News Column

ECB's Draghi Signals Low Rates For Extended Period

July 3, 2014



VIENNA (Alliance News) - European Central Bank President Mario Draghi said on Thursday that euro area interest rates are set to remain low amid low inflation and as the liquidity measures announced last month are expected to boost lending to the real economy.

"The key ECB interest rates will remain at present levels for an extended period of time in view of the current outlook for inflation," Draghi said in Frankfurt, in the introductory remarks of his customary post-decision press conference.

"Moreover, the Governing Council is unanimous in its commitment to also using unconventional instruments within its mandate, should it become necessary to further address risks of too prolonged a period of low inflation."

Earlier today, the ECB held the refinancing rate at a record low 0.15%, the deposit rate at -0.10% and the marginal lending rate at 0.40%.

In June, the bank slashed the deposit rate from zero to negative, which in effect would charge Eurozone banks for parking excess funds at the ECB, a first for a leading central bank. The refi rate and the lending rate were also reduced last month.

"We are strongly determined to safeguard the firm anchoring of inflation expectations over the medium to long term," Draghi said.

Eurozone inflation held steady at 0.5% in June, remaining below the ECB's aim of keeping the figure 'below, but close to 2%' for the seventeenth consecutive month.

In June, the ECB staff forecast inflation for this year at 0.7% and 1.1% for next year.

The central bank also announced the details of the targeted longer-term refinancing operations, or TLTROs, announced in June. The EUR 400 billion TLTRO scheme will mature in September 2018.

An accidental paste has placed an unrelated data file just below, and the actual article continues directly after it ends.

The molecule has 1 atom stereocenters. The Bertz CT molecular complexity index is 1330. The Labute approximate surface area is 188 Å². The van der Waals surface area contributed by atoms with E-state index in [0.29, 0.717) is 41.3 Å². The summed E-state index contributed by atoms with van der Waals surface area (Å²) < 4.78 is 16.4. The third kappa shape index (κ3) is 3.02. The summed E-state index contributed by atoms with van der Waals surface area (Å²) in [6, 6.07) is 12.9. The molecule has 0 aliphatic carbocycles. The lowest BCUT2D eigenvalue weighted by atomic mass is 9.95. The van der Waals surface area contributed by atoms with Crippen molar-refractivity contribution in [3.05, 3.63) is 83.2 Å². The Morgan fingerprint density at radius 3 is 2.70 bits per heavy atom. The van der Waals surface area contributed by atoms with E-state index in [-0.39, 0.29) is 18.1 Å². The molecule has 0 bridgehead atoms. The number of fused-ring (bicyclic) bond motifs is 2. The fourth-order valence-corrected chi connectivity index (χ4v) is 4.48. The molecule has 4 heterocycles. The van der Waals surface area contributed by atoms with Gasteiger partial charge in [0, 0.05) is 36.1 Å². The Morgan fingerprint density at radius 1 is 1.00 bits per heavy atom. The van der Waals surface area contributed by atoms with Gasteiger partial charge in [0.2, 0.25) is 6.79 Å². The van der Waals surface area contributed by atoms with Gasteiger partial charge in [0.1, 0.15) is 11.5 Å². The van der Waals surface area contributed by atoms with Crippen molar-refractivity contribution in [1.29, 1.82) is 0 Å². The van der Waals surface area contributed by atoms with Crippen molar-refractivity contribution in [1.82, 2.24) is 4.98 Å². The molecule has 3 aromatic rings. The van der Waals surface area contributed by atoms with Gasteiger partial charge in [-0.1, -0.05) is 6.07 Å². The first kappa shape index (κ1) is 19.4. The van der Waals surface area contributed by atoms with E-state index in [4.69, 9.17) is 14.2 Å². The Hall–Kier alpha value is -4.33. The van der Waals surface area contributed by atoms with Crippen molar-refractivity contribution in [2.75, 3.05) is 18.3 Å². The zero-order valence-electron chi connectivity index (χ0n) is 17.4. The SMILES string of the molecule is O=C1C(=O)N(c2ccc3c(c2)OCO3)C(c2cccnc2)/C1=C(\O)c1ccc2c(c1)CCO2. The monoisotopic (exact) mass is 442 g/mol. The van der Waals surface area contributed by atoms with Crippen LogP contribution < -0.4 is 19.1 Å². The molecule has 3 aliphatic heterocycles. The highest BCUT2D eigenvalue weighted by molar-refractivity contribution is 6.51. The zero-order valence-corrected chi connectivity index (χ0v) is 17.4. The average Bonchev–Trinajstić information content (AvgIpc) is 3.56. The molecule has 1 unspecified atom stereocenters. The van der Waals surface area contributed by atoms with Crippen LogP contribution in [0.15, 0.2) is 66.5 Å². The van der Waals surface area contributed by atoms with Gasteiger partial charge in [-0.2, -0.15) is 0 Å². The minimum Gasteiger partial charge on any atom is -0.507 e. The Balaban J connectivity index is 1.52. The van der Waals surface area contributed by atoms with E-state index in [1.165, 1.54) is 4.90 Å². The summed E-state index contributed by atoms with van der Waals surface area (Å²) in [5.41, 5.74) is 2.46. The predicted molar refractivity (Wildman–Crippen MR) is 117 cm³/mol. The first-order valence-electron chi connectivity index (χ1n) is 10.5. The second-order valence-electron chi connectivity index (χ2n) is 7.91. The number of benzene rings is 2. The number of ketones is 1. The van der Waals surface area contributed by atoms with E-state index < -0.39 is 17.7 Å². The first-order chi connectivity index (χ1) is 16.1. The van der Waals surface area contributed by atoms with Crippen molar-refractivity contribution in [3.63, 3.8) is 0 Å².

Under the plan, financial institutions can borrow money from the ECB, totaling 7% of their total loans to households and the non-financial private sector.

Banks that borrow in the TLTROs and fail to achieve their benchmarks as of April 30, 2016 will be asked to pay back their borrowings in full in September 2016, the ECB said in a separate communique.

The earlier cheap long term loan offerings from the ECB saw banks taking the money and failing to lend it to the real economy. The pay-back clause in the latest plan shows the central bank is keen to see that its efforts actually boost lending.

Draghi also reiterated the bank's interest in starting the Asset Backed Securities purchase programme.

"Draghi's remarks on the ABS programme, however, still leave some uncertainty on whether it will ever happen," ING Bank economist Carsten Brzeski said.

"Normally, as soon as Draghi starts talking about coordinating ABS preparatory work with other international bodies, this is a clear sign that it won't happen soon."

The ECB sees the risks to the Eurozone economic outlook on the downside, while the risks to the inflation outlook were broadly-balanced, Draghi said.

"We will closely monitor the possible repercussions of geopolitical risks and exchange rate developments," he added.

Further, Draghi announced that the Governing Council will hold its monetary policy meetings every six weeks from January 2015. Currently, the rate-setting holds the policy session every first Thursday of a month.

The reserve maintenance periods will be extended to six weeks to match the new schedule, Draghi said. Banks are required on average to hold minimum reserves with the Eurosystem during the maintenance period, which is four week as of now.

The bank also plans to start publishing regular account of its monetary policy meetings from January 2015 session. The publication of the accounts will be timed so that the account of the previous meeting is published before the date of the next one, the bank said.



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Source: Alliance News


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